K-9's Training Paid For With Drug Money
- Drug Dog Already On Patrol
Local6.com, June 28, 2005
Chance, BSO K-9 officer
BROWARD COUNTY, Fla. -- There's a new deputy working in Broward County, one who
likes his belly rubbed when he does a good job, and whose training was paid for
with drug money.
The Broward County Sheriff's Office introduced its newest K-9 officer on
Tuesday. Chance, a 14-month-old Golden Retriever, fills a void left by the death
of K-9 Bud this past April following a bout with cancer. In his nearly
decade-long career with BSO, Bud had uncovered more than $4 million in drug
money and millions of dollars worth of dope.
BSO says that so far, Chance is off to a great start. Since he began patrolling
the streets of Pompano Beach with Deputy Andy Weiman in mid-May, Chance has
sniffed-out more than 250 grams of illegal drugs and nearly $3,000 in dirty
"It's poetic justice," said Maj. Frank Lightbourn, BSO's district commander in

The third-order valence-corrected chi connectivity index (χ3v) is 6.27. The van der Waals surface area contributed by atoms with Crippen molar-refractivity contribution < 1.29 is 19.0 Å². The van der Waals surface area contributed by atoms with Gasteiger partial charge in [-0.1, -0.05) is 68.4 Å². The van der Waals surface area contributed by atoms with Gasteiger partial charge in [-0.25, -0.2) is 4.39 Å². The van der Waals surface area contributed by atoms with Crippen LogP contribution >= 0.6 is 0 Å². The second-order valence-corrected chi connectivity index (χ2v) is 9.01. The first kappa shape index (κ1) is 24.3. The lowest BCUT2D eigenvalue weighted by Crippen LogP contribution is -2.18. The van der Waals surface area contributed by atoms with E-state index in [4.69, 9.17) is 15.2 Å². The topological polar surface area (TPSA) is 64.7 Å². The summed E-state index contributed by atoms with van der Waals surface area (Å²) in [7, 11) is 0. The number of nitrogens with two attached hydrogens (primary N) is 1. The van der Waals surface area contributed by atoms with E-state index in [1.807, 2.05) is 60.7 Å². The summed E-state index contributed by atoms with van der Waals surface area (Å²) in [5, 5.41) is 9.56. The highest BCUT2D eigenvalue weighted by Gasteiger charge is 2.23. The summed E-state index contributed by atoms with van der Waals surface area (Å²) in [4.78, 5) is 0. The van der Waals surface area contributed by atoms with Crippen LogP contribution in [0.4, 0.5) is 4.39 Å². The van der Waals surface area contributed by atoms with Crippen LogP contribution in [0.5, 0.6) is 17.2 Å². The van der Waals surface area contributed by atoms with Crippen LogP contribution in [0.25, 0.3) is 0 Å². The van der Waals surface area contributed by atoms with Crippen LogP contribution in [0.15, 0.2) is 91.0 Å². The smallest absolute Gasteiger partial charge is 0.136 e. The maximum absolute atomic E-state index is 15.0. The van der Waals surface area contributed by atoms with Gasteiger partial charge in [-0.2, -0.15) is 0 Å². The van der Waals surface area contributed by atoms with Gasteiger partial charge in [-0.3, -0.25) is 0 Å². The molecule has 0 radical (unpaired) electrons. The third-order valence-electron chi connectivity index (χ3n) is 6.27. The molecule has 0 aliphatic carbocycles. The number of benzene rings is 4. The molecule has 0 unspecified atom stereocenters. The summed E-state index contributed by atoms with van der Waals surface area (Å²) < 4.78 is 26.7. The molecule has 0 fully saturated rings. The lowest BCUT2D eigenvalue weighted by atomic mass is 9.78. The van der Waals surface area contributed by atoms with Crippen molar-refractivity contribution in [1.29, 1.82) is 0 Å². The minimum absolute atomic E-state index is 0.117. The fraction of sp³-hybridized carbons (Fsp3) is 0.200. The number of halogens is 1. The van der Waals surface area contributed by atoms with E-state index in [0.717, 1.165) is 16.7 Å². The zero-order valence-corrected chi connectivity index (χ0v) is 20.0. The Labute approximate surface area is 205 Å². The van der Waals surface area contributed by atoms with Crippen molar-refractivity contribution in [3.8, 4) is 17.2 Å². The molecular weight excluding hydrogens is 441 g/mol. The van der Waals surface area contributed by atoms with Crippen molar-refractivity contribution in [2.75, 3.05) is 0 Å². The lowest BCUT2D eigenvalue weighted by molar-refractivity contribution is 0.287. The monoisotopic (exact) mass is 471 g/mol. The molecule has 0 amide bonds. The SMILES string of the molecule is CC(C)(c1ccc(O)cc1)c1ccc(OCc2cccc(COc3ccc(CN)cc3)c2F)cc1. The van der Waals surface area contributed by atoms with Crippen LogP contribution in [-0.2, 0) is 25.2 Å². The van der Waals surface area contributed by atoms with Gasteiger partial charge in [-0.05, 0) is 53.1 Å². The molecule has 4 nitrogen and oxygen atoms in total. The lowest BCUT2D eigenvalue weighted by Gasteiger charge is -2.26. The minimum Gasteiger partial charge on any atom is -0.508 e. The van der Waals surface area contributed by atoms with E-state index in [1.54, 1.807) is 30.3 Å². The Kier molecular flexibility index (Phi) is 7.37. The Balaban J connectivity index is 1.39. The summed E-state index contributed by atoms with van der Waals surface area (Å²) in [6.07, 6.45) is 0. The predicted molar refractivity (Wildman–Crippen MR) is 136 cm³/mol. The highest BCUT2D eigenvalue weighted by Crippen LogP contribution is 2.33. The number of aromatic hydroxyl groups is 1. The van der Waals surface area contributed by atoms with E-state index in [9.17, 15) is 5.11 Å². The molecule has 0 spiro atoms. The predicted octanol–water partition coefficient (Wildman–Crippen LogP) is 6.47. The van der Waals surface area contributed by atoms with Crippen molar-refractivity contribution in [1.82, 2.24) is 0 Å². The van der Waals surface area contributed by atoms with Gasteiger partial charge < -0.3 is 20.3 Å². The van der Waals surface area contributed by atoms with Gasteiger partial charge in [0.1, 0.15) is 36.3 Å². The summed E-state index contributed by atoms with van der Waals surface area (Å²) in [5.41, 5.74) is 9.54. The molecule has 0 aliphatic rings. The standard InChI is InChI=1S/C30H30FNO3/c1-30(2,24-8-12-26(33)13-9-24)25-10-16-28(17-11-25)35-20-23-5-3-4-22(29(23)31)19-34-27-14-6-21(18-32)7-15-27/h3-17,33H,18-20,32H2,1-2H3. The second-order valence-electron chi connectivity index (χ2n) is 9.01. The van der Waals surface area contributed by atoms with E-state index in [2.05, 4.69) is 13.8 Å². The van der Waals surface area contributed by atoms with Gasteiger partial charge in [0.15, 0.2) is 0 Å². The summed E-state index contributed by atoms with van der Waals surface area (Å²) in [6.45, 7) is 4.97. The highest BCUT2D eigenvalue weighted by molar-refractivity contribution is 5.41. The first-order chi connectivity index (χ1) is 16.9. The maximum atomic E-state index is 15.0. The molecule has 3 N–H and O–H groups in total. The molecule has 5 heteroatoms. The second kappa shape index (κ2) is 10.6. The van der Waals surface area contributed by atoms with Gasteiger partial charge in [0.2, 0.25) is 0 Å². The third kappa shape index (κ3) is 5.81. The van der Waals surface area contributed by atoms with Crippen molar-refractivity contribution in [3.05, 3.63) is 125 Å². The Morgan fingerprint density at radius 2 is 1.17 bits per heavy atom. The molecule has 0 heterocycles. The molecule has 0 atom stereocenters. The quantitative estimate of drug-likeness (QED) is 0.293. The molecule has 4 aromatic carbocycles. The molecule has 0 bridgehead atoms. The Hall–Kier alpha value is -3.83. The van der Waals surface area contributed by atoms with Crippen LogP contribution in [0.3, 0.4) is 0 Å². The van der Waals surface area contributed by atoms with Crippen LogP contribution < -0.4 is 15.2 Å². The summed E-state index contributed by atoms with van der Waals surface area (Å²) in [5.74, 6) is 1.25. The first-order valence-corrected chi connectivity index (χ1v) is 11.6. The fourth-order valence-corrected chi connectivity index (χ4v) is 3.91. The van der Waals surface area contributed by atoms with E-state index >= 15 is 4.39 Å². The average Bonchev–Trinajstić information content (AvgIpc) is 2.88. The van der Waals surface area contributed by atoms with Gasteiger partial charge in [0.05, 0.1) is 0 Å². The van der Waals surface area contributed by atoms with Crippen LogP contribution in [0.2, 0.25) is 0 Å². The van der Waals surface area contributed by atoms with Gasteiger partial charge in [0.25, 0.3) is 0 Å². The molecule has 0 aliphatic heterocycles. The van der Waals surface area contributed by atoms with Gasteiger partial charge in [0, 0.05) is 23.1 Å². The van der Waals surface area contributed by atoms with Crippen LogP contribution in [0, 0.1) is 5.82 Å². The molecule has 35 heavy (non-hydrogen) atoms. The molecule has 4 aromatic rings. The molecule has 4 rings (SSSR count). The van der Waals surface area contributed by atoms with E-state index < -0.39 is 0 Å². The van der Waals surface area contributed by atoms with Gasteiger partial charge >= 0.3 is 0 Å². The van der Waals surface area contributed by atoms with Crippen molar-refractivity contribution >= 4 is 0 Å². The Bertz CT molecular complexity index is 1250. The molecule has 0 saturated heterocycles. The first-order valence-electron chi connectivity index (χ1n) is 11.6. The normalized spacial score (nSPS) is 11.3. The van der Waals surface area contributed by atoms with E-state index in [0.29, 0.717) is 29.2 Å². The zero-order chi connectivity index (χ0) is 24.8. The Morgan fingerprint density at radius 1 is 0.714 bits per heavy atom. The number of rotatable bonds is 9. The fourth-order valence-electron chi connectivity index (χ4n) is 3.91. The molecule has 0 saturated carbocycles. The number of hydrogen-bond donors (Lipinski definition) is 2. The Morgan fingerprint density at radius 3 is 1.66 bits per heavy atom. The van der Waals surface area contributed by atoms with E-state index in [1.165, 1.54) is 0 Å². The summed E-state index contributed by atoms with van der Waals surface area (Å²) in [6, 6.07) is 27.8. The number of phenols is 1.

Pompano Beach. "We used funds forfeited from criminal activities to obtain and
train Chance. The dope dealers are helping us get more resources to arrest them
and put them out of business."
Chance was born in Canada and trained at the Canada Border Services Agency's
Learning Centre in Rigaud, Quebec, where only about 1 in 10 dogs is chosen for
the rigorous, 10-week program. The dogs learn to detect narcotics or explosives,
how to work with their human partners, and become familiar with the different
types of conditions under which they'll work. Following the training, the dogs
usually live with their handler and put in an average of 8 to 10 years of
Chance joins nearly two-dozen other dogs in BSO's K-9 Unit and will work
primarily in Pompano Beach. But he’ll be available to assist other cities and
agencies throughout Broward County. BSO's K-9s are frequently called upon to
search buildings and areas for suspects, victims, and missing persons. They also
sniff out explosives and narcotics and work side by side with their handlers
providing road patrol for BSO districts.
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